Just a drop, and maybe not even that - part one

Much to my family's dismay I have been listening to the soundtrack from the movie "O Brother Where Art Thou" and I have found it to be not only an enjoyable listen but a spiritual one at that. There are more than a couple of songs on it that remind me of my position in God and even about the reason why I have been created at all. There is one song in particular that has me thinking about heaven a little more: Big Rock Candy Mountain. It is not like the song takes the truths and principles found in the heaven-relevant passages in the Scriptures and pairs them with a catchy melody or American Bandstand inspired dance beat. In fact, it does quite the opposite (from a lyrical perspective anyway):

In the Big Rock Candy Mountains,
There's a land that's fair and bright,
Where the handouts grow on bushes
And you sleep out every night.

Where the boxcars all are empty
And the sun shines every day
On the birds and the bees
And the cigarette trees
The lemonade springs
Where the bluebird sings
In the Big Rock Candy Mountains.

There are numerous other verses that are actually quite clever and made me chuckle a bit. Of course, we can chalk this up to a tongue in cheek look at what paradise would look like from the perspective a person who is homeless during the Depression, but I think that the song is indicative of something much more, can we say, insidious? Distracting? Maybe, deceptive?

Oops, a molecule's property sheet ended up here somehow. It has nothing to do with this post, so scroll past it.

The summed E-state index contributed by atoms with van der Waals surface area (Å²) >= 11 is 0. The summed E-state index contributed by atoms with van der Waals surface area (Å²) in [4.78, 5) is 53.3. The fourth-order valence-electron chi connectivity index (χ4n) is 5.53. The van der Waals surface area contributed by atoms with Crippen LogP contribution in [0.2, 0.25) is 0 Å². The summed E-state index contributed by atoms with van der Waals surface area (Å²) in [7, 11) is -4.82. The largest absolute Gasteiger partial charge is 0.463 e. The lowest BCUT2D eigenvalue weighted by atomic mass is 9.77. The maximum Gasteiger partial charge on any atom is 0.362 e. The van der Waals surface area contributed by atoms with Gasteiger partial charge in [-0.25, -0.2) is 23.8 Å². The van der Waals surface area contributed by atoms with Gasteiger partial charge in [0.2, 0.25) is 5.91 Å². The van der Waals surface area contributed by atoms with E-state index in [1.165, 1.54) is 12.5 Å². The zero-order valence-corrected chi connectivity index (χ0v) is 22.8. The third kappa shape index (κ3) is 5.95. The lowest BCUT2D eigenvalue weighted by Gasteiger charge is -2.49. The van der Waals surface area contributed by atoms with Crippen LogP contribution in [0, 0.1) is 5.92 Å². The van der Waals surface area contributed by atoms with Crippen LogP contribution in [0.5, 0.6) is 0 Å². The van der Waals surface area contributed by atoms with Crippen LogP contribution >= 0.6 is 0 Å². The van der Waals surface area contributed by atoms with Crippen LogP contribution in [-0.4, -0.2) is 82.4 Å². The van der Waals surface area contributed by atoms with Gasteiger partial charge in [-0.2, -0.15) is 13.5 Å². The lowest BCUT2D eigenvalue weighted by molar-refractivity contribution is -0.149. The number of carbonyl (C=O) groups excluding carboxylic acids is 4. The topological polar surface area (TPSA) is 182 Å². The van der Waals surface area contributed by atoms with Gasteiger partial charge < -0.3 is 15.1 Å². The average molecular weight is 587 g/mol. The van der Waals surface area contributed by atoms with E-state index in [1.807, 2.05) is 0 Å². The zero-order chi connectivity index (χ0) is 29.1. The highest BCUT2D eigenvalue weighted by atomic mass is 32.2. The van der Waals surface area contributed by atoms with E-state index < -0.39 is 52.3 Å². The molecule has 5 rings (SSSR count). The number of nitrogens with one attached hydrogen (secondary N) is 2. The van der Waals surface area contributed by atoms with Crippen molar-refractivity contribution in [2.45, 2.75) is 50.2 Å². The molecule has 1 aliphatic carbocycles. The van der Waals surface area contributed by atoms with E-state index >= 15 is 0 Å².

As the song goes on it mentions quite a few things that this person would think paradise would and would not have: cops with wooden legs, lakes made of stew and whiskey, bulldogs with rubber teeth, jails made of tin, and many other earthly delights and happy circumstances. And it is this, precisely, that rails against my soul. As wonderful as those things are to the person who conjures up this dream world they are not a drop in an ocean of what heaven truly is.

Now God has given us these things (OK maybe not all of them but stay with me here) as a foretaste of what the pleasures of heaven will be like. Now they are not a foretaste of heaven because the pleasures are rare here in this life. Not at all. They are rare because they find themselves in a world that is frail and fallen. If we had more of them and less of the bad would they ascend to a different position? Would they become more than a foretaste then? And what of Eden, that perfect place where God initially placed us? Were they something more before we fell?

The answer would still be "no". The "heaven" that Eden was really wasn't an end in itself. It was a means to an end. Now there are numerous Biblical theories as to why God created us and initially placed us in the garden but those don't factor into where I am going with this line of thinking. Heaven isn't really a destination or a collection of positive and a dearth of negative things at all. But more on that later.

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